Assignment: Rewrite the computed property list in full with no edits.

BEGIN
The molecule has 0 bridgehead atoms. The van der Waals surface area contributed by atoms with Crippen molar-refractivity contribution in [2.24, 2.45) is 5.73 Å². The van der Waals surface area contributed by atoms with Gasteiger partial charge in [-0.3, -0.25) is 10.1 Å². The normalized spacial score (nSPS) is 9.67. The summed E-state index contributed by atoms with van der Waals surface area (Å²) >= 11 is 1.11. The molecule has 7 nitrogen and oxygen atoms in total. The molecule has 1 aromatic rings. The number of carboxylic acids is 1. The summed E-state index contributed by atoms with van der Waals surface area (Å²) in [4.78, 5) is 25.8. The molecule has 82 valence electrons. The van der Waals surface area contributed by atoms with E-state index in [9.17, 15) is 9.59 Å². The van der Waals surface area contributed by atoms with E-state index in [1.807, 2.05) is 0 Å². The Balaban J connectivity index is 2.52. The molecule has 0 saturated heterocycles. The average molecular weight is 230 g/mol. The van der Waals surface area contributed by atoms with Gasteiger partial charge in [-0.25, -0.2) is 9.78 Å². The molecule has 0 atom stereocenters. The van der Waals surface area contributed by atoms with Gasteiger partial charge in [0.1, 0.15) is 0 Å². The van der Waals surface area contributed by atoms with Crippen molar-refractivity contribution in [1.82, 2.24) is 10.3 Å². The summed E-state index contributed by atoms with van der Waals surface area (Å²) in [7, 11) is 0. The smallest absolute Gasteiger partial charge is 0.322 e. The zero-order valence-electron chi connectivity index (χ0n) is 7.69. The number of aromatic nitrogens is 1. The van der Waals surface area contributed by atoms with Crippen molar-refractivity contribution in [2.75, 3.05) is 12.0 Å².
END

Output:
The molecule has 0 bridgehead atoms. The van der Waals surface area contributed by atoms with Crippen molar-refractivity contribution in [2.24, 2.45) is 5.73 Å². The van der Waals surface area contributed by atoms with Gasteiger partial charge in [-0.3, -0.25) is 10.1 Å². The normalized spacial score (nSPS) is 9.67. The summed E-state index contributed by atoms with van der Waals surface area (Å²) >= 11 is 1.11. The molecule has 7 nitrogen and oxygen atoms in total. The molecule has 1 aromatic rings. The number of carboxylic acids is 1. The summed E-state index contributed by atoms with van der Waals surface area (Å²) in [4.78, 5) is 25.8. The molecule has 82 valence electrons. The van der Waals surface area contributed by atoms with E-state index in [9.17, 15) is 9.59 Å². The van der Waals surface area contributed by atoms with E-state index in [1.807, 2.05) is 0 Å². The Balaban J connectivity index is 2.52. The molecule has 0 saturated heterocycles. The average molecular weight is 230 g/mol. The van der Waals surface area contributed by atoms with Gasteiger partial charge in [-0.25, -0.2) is 9.78 Å². The molecule has 0 atom stereocenters. The van der Waals surface area contributed by atoms with Gasteiger partial charge in [0.1, 0.15) is 0 Å². The van der Waals surface area contributed by atoms with Crippen molar-refractivity contribution in [1.82, 2.24) is 10.3 Å². The summed E-state index contributed by atoms with van der Waals surface area (Å²) in [7, 11) is 0. The smallest absolute Gasteiger partial charge is 0.322 e. The zero-order valence-electron chi connectivity index (χ0n) is 7.69. The number of aromatic nitrogens is 1. The van der Waals surface area contributed by atoms with Crippen molar-refractivity contribution in [2.75, 3.05) is 12.0 Å².